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Rainbow Stairwell - I'll Take Mine Monocolored Please

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I am very fortunate in my current position.

Before moving to Tampa I lived in a small town in Florida called Fort Myers where the Magic scene is stagnant at best. From what I understand a few stores are looking to turn things around, and I sincerely hope they're successful because there are a good number of loyal players there.

That being said, Tampa has a bustling tournament scene. There are multiple good stores to play at but most importantly if you go to Armada games you will find an event running six days a week! Furthermore the events vary in format, everything from a basic draft to legacy.

The great variation in format isn't just restricted to the common formats. There have been peasant events, pack wars night, and of course EDH league. Rainbow Stairwell is also a format that's being played at the store, though not quite as heavily. Sheldon brought the format to the owner's attention and Aaron and Michael (Fortino, the store owners) were immediately onboard.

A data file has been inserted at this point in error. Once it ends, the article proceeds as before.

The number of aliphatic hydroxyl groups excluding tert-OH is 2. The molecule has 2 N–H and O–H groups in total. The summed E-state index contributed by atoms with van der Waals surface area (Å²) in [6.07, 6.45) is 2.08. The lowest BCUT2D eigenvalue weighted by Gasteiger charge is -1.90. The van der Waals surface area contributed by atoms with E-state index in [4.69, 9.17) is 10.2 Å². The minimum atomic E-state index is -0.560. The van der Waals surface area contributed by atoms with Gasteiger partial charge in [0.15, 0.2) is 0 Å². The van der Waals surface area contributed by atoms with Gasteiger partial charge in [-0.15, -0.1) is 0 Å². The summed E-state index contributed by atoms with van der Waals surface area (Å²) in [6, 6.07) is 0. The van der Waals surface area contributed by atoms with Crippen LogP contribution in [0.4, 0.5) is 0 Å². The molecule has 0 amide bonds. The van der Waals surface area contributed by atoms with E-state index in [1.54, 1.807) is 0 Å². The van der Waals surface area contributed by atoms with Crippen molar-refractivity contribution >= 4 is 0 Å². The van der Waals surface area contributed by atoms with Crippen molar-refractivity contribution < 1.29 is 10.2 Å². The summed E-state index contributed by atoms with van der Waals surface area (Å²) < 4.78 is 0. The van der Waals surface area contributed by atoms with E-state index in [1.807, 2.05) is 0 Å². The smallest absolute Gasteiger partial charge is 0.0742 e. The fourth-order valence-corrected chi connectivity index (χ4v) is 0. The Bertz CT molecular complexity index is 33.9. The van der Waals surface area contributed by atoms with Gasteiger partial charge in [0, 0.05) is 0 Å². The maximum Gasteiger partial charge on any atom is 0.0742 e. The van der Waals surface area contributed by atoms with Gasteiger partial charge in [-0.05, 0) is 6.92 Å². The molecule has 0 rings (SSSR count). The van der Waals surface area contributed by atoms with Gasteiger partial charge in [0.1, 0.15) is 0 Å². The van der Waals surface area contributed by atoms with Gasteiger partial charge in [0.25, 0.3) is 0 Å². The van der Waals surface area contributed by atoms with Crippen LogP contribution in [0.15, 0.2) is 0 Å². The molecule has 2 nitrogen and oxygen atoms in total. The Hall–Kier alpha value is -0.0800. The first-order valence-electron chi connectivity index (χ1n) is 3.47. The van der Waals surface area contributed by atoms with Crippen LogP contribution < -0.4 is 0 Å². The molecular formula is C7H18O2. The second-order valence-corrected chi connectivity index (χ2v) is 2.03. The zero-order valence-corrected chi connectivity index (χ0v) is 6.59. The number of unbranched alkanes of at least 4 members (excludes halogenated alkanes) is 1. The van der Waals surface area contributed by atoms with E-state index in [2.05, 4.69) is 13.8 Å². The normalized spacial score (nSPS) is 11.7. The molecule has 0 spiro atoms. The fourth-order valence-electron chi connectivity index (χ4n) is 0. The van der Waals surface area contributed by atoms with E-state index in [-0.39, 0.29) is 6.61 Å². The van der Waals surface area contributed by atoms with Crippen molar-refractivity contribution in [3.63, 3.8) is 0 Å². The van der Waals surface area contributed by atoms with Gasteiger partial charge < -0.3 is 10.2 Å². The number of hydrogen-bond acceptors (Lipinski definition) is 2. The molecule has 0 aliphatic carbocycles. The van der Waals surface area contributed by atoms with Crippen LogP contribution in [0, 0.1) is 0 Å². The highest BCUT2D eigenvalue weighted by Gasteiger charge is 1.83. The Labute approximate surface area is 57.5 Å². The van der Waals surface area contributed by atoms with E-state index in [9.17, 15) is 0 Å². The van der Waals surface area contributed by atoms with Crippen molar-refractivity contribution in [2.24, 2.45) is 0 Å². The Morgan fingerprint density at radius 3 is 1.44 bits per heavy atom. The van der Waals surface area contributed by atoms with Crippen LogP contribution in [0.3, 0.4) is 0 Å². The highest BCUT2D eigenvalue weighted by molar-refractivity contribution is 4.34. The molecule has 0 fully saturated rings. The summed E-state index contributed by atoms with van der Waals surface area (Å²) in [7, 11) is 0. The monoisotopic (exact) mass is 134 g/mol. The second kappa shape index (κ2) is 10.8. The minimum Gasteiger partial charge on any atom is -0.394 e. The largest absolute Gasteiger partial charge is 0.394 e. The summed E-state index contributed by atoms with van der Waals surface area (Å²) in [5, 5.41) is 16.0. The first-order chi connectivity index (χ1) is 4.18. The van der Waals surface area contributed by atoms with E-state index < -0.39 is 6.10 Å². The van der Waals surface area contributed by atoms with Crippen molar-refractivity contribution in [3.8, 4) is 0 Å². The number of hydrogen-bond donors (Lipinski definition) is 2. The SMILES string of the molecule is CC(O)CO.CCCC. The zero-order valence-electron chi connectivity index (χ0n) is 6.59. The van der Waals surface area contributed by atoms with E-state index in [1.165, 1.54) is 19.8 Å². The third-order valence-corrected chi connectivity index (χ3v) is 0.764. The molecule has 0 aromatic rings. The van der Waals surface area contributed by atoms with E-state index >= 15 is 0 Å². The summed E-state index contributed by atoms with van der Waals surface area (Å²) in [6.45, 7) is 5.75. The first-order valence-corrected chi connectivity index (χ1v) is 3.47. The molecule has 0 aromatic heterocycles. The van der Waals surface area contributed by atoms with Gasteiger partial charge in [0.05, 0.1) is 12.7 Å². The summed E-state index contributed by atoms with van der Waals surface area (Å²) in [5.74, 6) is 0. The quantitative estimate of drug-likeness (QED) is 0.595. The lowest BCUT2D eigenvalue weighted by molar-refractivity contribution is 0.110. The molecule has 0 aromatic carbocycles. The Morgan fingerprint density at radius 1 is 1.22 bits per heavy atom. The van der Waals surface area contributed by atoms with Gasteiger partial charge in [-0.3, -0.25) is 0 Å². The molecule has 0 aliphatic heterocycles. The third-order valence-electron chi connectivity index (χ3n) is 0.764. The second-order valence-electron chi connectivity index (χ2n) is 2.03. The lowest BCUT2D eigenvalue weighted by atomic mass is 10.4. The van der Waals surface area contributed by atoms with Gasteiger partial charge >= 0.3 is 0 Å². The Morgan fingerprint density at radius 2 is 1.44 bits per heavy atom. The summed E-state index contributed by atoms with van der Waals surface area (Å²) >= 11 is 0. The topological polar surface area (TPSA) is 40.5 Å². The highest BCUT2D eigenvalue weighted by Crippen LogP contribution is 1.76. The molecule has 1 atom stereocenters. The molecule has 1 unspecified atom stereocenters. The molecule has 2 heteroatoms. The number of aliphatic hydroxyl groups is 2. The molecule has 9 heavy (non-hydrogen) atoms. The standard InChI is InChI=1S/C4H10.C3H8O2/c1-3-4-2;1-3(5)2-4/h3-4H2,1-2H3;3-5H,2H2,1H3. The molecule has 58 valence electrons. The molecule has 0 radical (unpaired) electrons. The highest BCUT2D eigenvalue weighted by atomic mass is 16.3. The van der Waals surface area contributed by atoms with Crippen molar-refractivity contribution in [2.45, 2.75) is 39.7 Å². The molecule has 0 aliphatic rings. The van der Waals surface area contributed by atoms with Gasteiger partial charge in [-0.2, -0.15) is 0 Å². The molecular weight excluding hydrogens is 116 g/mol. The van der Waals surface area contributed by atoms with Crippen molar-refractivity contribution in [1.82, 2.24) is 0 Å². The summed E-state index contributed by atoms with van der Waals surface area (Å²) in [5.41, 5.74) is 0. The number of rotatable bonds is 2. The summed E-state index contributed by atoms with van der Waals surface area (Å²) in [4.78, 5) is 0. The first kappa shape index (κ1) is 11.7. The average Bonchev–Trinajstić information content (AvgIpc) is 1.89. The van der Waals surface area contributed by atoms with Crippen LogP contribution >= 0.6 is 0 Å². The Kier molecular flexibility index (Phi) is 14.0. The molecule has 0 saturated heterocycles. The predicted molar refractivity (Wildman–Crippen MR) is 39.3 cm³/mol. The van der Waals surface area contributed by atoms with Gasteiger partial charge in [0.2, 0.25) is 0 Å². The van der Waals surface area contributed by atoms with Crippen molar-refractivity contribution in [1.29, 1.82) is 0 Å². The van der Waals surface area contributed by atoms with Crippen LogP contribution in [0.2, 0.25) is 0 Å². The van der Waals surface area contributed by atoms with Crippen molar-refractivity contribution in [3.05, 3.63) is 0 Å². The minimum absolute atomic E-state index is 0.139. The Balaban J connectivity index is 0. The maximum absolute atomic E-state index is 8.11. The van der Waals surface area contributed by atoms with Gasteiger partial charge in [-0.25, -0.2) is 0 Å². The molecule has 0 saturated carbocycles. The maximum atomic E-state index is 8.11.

I hope to showcase Aaron's deck next week, but in the meantime I'll just have to make one of my own! One of the biggest issues in rainbow stairwell can be mana consistency. Unless you want to dedicate your entire green suite to mana fixing you're probably going to have some issues. Even with the ability to run 2 duals (10 original and 10 Ravnica) you still need to draw the right colors. Since fetch lands have an activated ability that's not a mana ability they're out as well.

One way around that is to build a mono-colored deck! I've had the idea for a mono-black rainbow stairwell list for a while now. Remember that with hybrid mana cards can count as either color. If we use hybrid cards for each color then we can 'count" them as being of the other color but still cast them however we would like. It's an interesting way to skirt the mana inconsistencies that usually occur.